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Tax-Calculator Pull-Request Workflow

This description of the git/GitHub workflow is written for a person who wants to contribute changes to Tax-Calculator source code. It assumes that you have read the contributor guide and the conventions about naming and placing new policy parameters, have forked the central GitHub Tax-Calculator repository to your GitHub account, and have cloned that forked copy to your local computer.

This document describes the steps you should follow when developing a pull request on your local computer and submitting it to GitHub for review.

After you have forked and cloned the central GitHub Tax-Calculator repository, you have access to three copies of the repository: the central repository (called upstream), the forked repository in your personal GitHub account (called origin), and the repository on your local computer, which is where you will prepare a pull request using git. git and GitHub are powerful and flexible, so there may be alternative ways to accomplish the results generated by the following workflow. But the following is the workflow commonly used by the core developers of Tax-Calculator.

Steps in the Workflow

It is essential to take each step in the order described here.

We assume that you are at the operating system command prompt in the top-level directory of the Tax-Calculator repository on your local computer. (The top-level directory is the parent directory of the taxcalc subdirectory.)

  1. Make sure you are on the master branch by doing git branch to confirm the asterisk is marking master; if not on the master branch, do git checkout master to change the active branch.

  2. Make sure your master branch is synchronized with the upstream and origin repositories by executing ./gitsync (on Mac OS X or Linux) or gitsync (on Windows).

  3. Create a new branch that will contain your proposed source-code changes by doing git checkout -b BNAME (where you type in the name of your branch in place of BNAME).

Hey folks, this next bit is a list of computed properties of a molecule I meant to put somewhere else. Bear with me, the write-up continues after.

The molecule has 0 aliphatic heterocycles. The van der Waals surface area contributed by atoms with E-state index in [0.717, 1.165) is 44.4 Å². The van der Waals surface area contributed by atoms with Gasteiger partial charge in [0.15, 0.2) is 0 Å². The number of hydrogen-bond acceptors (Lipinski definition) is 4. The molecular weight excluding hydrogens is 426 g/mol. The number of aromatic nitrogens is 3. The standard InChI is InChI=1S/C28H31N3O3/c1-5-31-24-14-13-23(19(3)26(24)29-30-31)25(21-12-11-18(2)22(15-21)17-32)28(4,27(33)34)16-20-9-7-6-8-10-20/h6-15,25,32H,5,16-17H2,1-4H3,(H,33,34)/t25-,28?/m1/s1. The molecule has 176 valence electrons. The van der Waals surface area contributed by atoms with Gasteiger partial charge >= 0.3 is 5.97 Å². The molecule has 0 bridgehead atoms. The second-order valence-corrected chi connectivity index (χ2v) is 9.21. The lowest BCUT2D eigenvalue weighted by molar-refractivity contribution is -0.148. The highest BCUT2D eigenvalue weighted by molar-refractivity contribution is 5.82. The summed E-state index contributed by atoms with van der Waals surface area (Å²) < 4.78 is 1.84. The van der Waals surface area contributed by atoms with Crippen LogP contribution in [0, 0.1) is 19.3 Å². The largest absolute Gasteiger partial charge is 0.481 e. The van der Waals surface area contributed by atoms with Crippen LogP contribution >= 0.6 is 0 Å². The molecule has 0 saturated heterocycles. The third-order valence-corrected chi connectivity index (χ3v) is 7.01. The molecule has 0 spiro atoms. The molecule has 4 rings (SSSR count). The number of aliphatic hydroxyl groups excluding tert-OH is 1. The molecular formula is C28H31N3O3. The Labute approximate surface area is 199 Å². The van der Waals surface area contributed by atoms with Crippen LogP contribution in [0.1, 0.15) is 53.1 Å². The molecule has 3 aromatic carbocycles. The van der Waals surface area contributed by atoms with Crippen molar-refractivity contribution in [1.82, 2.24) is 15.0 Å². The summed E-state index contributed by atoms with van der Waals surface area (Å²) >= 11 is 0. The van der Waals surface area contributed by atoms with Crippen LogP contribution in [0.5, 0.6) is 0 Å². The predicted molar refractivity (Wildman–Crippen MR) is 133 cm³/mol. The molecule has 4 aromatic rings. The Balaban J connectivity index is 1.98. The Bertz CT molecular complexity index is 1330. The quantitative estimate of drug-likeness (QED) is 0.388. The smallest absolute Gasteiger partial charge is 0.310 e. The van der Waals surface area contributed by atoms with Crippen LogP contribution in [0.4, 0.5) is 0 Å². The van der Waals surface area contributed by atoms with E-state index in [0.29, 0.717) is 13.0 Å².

4. In your favorite text editor, revise one or more existing files and save the changes. If you want to add a new file to the Tax-Calculator repository, create and save the new file in your editor and then do git add FNAME (where you type in the name of your new file in place of FNAME). If you want to delete an existing file in the Tax-Calculator repository, then do git rm FNAME (where you type in the name of the file you want to delete in place of FNAME). If you want to rename an existing file in the Tax-Calculator repository, then do git mv OLDNAME NEWNAME (where you type in the name of the file you want to rename in place of OLDNAME and type in the new name of the file in place of NEWNAME).

  5. Next test your proposed source-code changes in two ways: for coding style and for substantive results. Read the documentation on testing procedures for how to conduct these tests on your local computer.

  6. When you have successfully tested your changes, commit the changes to your local repository by doing git commit -a -m "MESSAGE" (where you type in a short --- no more than about 70 characters --- description of the changes in place of MESSAGE). Note that it is essential to use the quotation marks around the MESSAGE because it will typically contain spaces.

NOTE THAT SOME PULL REQUESTS CYCLE THROUGH STEPS 4-6 MORE THAN ONCE

  1. When finished with the development of your pull request, submit it to GitHub for review by doing git push origin BNAME (where you type in the branch name you used in step 3 in place of BNAME).

  2. Then in your browser go to the central GitHub Tax-Calculator repository and you should see an invitation to create a pull request based on the branch you just pushed to origin. Accept that invitation, write a meaningful title, add a description of the reason for and nature of your proposed source-code changes, and then click on the "Create" button.

IF ASKED TO MAKE CHANGES, REPEAT STEPS 4-7 ON YOUR DEVELOPMENT BRANCH

To get back on your development branch, do git checkout BNAME (where you type in the branch name you used in step 3 in place of BNAME).

  1. After your pull request is merged into the upstream master branch, repeat steps 1-2 in order to synchronize your origin and local repositories with the new master branch in the upstream repository. You should also delete the now redundant development branch from your local computer by doing git branch -d BNAME (where you type in the branch name you used in step 3 in place of BNAME).
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